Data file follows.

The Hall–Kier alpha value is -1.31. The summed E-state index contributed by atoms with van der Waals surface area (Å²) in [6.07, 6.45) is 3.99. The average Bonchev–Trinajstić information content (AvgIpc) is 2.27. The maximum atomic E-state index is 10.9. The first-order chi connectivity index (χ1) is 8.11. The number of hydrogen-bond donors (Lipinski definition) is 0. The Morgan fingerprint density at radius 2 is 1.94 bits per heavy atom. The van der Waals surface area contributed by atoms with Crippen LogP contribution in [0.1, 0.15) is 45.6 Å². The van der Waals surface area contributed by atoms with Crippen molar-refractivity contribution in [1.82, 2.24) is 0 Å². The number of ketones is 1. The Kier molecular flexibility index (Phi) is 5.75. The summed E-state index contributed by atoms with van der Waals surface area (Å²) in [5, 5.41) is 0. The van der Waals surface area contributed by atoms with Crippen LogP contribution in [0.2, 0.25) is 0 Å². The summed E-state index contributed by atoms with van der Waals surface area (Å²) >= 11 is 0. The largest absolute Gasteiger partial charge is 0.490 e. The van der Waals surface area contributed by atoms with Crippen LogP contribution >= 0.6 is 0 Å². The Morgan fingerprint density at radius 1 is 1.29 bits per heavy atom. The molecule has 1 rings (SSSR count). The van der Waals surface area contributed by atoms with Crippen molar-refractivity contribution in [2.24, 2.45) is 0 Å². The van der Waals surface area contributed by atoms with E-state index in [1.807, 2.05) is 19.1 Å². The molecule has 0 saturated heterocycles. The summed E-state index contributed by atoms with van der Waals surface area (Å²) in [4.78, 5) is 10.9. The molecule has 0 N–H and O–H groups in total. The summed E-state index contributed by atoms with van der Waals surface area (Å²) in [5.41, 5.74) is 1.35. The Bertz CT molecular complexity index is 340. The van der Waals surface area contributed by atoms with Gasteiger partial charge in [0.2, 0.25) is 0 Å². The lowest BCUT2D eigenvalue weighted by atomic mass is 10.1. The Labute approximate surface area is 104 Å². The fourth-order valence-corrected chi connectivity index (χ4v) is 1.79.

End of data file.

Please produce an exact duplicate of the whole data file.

The Hall–Kier alpha value is -1.31. The summed E-state index contributed by atoms with van der Waals surface area (Å²) in [6.07, 6.45) is 3.99. The average Bonchev–Trinajstić information content (AvgIpc) is 2.27. The maximum atomic E-state index is 10.9. The first-order chi connectivity index (χ1) is 8.11. The number of hydrogen-bond donors (Lipinski definition) is 0. The Morgan fingerprint density at radius 2 is 1.94 bits per heavy atom. The van der Waals surface area contributed by atoms with Crippen LogP contribution in [0.1, 0.15) is 45.6 Å². The van der Waals surface area contributed by atoms with Crippen molar-refractivity contribution in [1.82, 2.24) is 0 Å². The number of ketones is 1. The Kier molecular flexibility index (Phi) is 5.75. The summed E-state index contributed by atoms with van der Waals surface area (Å²) in [5, 5.41) is 0. The van der Waals surface area contributed by atoms with Crippen LogP contribution in [0.2, 0.25) is 0 Å². The summed E-state index contributed by atoms with van der Waals surface area (Å²) >= 11 is 0. The largest absolute Gasteiger partial charge is 0.490 e. The van der Waals surface area contributed by atoms with Crippen LogP contribution >= 0.6 is 0 Å². The Morgan fingerprint density at radius 1 is 1.29 bits per heavy atom. The molecule has 1 rings (SSSR count). The van der Waals surface area contributed by atoms with Crippen molar-refractivity contribution in [2.24, 2.45) is 0 Å². The van der Waals surface area contributed by atoms with E-state index in [1.807, 2.05) is 19.1 Å². The molecule has 0 saturated heterocycles. The summed E-state index contributed by atoms with van der Waals surface area (Å²) in [4.78, 5) is 10.9. The molecule has 0 N–H and O–H groups in total. The summed E-state index contributed by atoms with van der Waals surface area (Å²) in [5.41, 5.74) is 1.35. The Bertz CT molecular complexity index is 340. The van der Waals surface area contributed by atoms with Gasteiger partial charge in [0.2, 0.25) is 0 Å². The lowest BCUT2D eigenvalue weighted by atomic mass is 10.1. The Labute approximate surface area is 104 Å². The fourth-order valence-corrected chi connectivity index (χ4v) is 1.79.